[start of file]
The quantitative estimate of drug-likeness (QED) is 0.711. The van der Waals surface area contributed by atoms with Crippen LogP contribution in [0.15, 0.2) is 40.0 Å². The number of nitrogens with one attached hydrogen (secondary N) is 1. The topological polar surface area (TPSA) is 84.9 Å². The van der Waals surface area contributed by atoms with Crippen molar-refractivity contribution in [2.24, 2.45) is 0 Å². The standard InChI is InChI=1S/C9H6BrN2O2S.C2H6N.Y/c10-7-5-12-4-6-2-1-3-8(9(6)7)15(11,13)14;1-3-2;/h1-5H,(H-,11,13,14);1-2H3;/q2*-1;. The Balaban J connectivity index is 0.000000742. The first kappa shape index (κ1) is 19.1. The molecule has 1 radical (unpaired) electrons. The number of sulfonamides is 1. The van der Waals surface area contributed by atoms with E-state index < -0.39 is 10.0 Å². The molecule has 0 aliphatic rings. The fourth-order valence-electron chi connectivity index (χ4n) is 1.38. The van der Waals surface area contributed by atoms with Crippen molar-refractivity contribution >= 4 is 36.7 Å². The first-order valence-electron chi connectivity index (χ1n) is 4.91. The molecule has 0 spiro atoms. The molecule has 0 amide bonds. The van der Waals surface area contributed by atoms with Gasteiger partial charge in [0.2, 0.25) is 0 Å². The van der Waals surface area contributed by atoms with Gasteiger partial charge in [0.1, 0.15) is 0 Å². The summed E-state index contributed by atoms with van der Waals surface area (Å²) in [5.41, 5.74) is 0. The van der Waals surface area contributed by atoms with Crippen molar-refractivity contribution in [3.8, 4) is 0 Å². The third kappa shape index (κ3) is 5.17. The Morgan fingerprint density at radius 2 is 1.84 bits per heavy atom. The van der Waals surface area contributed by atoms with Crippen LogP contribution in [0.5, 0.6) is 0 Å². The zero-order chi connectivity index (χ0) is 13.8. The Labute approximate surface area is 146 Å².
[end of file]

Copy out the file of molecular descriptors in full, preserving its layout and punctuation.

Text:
The quantitative estimate of drug-likeness (QED) is 0.711. The van der Waals surface area contributed by atoms with Crippen LogP contribution in [0.15, 0.2) is 40.0 Å². The number of nitrogens with one attached hydrogen (secondary N) is 1. The topological polar surface area (TPSA) is 84.9 Å². The van der Waals surface area contributed by atoms with Crippen molar-refractivity contribution in [2.24, 2.45) is 0 Å². The standard InChI is InChI=1S/C9H6BrN2O2S.C2H6N.Y/c10-7-5-12-4-6-2-1-3-8(9(6)7)15(11,13)14;1-3-2;/h1-5H,(H-,11,13,14);1-2H3;/q2*-1;. The Balaban J connectivity index is 0.000000742. The first kappa shape index (κ1) is 19.1. The molecule has 1 radical (unpaired) electrons. The number of sulfonamides is 1. The van der Waals surface area contributed by atoms with E-state index < -0.39 is 10.0 Å². The molecule has 0 aliphatic rings. The fourth-order valence-electron chi connectivity index (χ4n) is 1.38. The van der Waals surface area contributed by atoms with Crippen molar-refractivity contribution >= 4 is 36.7 Å². The first-order valence-electron chi connectivity index (χ1n) is 4.91. The molecule has 0 spiro atoms. The molecule has 0 amide bonds. The van der Waals surface area contributed by atoms with Gasteiger partial charge in [0.2, 0.25) is 0 Å². The van der Waals surface area contributed by atoms with Gasteiger partial charge in [0.1, 0.15) is 0 Å². The summed E-state index contributed by atoms with van der Waals surface area (Å²) in [5.41, 5.74) is 0. The van der Waals surface area contributed by atoms with Crippen molar-refractivity contribution in [3.8, 4) is 0 Å². The third kappa shape index (κ3) is 5.17. The Morgan fingerprint density at radius 2 is 1.84 bits per heavy atom. The van der Waals surface area contributed by atoms with Crippen LogP contribution in [0.5, 0.6) is 0 Å². The zero-order chi connectivity index (χ0) is 13.8. The Labute approximate surface area is 146 Å².